In some embodiments of the present methods, a sample that is contacted with a tiled array can contain nucleic acid fragments that are derived from a contiguous nucleic acid, and the primers are tiled with respect to the contiguous sequence. For example, the contiguous nucleic acid can be enzymatically or physically fragmented or fragment amplicons can be copied from the contiguous nucleic acid. In some embodiments, the contiguous sequence is a genomic sequence and the mixture of nucleic acids are fragments of the genomic sequence. Other contiguous sequences set forth herein or known in the art can be used. The plurality of primers on the array can be tiled at a resolution that results in nearest neighbor primer sequences that are adjacent in an alignment to the contiguous sequence being separated by a predefined average gap (e.g. a gap of at most 10 nucleotides). Alternatively or additionally, nearest neighbor primer sequences can overlap each other when n aligned to the contiguous sequence (e.g. the overlap between primers can be at least 1 nucleotide).

Other useful arrays include those that are used in nucleic acid sequencing applications. For example, arrays that are used to attach amplicons of genomic fragments (often referred to as clusters) can be particularly useful. Examples of nucleic acid sequencing arrays that can be modified for use herein include those described in Bentley et al, Nature 456:53-59 (2008), PCT Pub. Nos. WO 91/06678; WO 04/018497 or WO 07/123744; U.S. Pat. Nos. 7,057,026; 7,211,414; 7,315,019; 7,329,492 or 7,405,281 ; or U.S. Pat. App. Pub. No. 2008/0108082, each of which is incorporated herein by reference.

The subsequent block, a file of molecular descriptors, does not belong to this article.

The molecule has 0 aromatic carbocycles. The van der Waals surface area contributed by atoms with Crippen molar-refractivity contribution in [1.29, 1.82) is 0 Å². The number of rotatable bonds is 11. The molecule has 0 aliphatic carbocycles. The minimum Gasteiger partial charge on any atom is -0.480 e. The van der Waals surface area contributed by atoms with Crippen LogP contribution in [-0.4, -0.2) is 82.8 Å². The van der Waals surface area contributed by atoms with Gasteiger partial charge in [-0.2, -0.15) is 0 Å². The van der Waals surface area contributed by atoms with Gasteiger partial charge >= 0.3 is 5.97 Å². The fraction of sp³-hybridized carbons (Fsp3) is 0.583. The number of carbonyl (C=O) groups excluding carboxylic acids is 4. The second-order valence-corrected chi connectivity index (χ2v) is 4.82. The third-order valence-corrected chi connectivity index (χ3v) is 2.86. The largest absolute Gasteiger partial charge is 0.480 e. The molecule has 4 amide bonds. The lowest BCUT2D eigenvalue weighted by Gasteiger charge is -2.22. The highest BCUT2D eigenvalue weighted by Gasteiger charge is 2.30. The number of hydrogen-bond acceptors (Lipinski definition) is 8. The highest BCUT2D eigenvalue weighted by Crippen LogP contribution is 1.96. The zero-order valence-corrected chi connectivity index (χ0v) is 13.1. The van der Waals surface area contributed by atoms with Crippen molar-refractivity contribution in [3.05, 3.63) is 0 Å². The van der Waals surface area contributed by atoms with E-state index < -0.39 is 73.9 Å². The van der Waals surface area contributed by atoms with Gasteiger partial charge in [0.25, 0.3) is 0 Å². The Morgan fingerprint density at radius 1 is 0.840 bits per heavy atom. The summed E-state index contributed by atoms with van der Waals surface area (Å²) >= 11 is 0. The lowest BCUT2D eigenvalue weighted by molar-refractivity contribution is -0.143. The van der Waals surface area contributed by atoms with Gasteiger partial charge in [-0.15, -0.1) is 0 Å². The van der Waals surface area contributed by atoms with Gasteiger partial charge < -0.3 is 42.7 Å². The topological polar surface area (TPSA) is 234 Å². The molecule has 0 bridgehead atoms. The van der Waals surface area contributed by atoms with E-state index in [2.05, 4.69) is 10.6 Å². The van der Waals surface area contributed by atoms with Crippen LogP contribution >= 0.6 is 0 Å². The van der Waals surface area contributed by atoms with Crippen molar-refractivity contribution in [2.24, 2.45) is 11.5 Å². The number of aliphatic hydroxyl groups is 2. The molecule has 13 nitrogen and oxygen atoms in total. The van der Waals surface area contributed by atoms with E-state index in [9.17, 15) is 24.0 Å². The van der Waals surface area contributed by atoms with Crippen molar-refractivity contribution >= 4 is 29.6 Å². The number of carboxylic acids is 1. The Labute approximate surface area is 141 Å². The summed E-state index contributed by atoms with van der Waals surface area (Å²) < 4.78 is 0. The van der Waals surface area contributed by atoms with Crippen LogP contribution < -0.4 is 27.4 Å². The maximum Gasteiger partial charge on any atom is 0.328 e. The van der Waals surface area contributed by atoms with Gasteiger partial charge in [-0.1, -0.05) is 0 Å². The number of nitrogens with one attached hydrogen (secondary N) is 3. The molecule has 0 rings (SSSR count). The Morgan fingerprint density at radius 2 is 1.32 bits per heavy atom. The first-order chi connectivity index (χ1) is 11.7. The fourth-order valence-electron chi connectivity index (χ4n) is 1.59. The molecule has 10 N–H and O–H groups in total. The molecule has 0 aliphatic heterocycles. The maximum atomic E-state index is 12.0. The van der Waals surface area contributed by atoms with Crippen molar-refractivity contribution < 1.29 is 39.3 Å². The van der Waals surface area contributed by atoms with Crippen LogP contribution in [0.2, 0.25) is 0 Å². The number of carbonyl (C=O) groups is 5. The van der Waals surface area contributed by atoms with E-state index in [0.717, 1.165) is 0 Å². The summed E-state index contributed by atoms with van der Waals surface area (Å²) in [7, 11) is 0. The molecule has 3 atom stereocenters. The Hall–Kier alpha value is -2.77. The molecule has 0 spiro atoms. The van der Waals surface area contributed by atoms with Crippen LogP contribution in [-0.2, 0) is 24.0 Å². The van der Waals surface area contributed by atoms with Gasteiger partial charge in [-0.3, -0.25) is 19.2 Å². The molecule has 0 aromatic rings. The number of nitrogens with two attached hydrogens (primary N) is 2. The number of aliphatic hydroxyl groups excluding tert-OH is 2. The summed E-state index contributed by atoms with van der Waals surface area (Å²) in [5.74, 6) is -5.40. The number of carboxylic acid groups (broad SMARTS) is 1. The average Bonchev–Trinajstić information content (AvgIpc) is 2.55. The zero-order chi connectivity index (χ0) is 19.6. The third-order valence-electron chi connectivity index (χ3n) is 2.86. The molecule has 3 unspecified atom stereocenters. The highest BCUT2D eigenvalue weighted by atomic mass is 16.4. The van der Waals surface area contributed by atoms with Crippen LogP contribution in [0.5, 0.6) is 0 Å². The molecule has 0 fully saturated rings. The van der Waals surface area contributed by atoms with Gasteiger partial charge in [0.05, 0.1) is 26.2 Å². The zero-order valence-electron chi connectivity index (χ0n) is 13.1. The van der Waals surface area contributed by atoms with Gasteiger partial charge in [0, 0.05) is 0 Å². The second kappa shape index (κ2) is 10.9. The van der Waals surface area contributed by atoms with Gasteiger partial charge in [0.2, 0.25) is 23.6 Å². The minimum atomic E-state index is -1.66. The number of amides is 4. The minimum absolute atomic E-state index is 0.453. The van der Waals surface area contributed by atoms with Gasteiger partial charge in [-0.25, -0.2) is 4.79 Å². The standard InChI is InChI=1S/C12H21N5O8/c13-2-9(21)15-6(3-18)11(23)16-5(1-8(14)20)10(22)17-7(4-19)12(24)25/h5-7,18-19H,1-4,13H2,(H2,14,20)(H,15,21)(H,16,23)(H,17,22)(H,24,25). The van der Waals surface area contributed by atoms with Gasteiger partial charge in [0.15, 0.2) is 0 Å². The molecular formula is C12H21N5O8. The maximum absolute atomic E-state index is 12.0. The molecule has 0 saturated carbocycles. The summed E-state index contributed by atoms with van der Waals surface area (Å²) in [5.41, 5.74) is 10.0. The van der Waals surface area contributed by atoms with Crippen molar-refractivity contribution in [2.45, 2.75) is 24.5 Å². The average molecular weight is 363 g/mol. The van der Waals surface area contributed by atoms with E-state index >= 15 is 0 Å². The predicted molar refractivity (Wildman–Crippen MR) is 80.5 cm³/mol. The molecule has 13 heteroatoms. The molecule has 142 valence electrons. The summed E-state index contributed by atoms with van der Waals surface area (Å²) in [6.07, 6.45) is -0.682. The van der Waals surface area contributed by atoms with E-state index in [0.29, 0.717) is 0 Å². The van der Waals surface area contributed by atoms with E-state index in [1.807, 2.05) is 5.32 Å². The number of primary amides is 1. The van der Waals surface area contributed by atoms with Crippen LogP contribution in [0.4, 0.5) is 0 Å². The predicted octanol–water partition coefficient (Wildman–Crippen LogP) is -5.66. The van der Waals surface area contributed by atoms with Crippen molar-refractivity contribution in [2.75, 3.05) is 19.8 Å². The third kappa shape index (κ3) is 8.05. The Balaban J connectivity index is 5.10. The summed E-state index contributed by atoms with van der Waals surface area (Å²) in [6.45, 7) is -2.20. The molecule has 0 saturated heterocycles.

Accordingly, an embodiment is provided wherein template nucleic acids are attached to an array. For example, a method for identifying target alleles in a mixture of nucleic acids can include steps of (a) providing an array of features, wherein different template nucleic acids are attached at different features of the array; (b) contacting the array with a plurality of primers, polymerases and nucleotides to form a plurality of stabilized ternary complexes at a plurality of the features, wherein the stabilized ternary complexes at the features each has a polymerase, a template nucleic acid attached to a feature of the array and having a target allele of a locus, a primer hybridized to the locus, and a next correct nucleotide having a cognate in the locus, wherein either (i) the primer is an allele- specific primer having a 3' nucleotide that is a cognate nucleotide for the target allele, or (ii) the primer is a locus-specific primer and the next correct nucleotide hybridizes to the target allele; and (c) detecting stabilized ternary complexes at the features, thereby identifying the target alleles.

As set forth above, embodiments of the methods that employ attached nucleic acids can use arrays that are known in the art and in some cases arrays that are commercially available. Moreover, linkages made from commercial arrays (or other nucleic acid arrays) to nucleic acid probes can be replaced with linkages for attaching polymerases or nucleotides to surfaces. In other embodiments, polymerases or nucleotides can be attached to oligonucleotide moieties that are complementary to probes located on nucleic acid arrays. In such embodiments, the nucleotide or polymerase can be attached to the surface via hybridization or crosslinking of the complementary strands.

A stabilized ternary complex or component that is used to make such a complex can be attached to an array or other solid support using any of a variety of methods well known in the art. Such methods include for example, attachment by direct chemical synthesis onto the solid support, chemical attachment,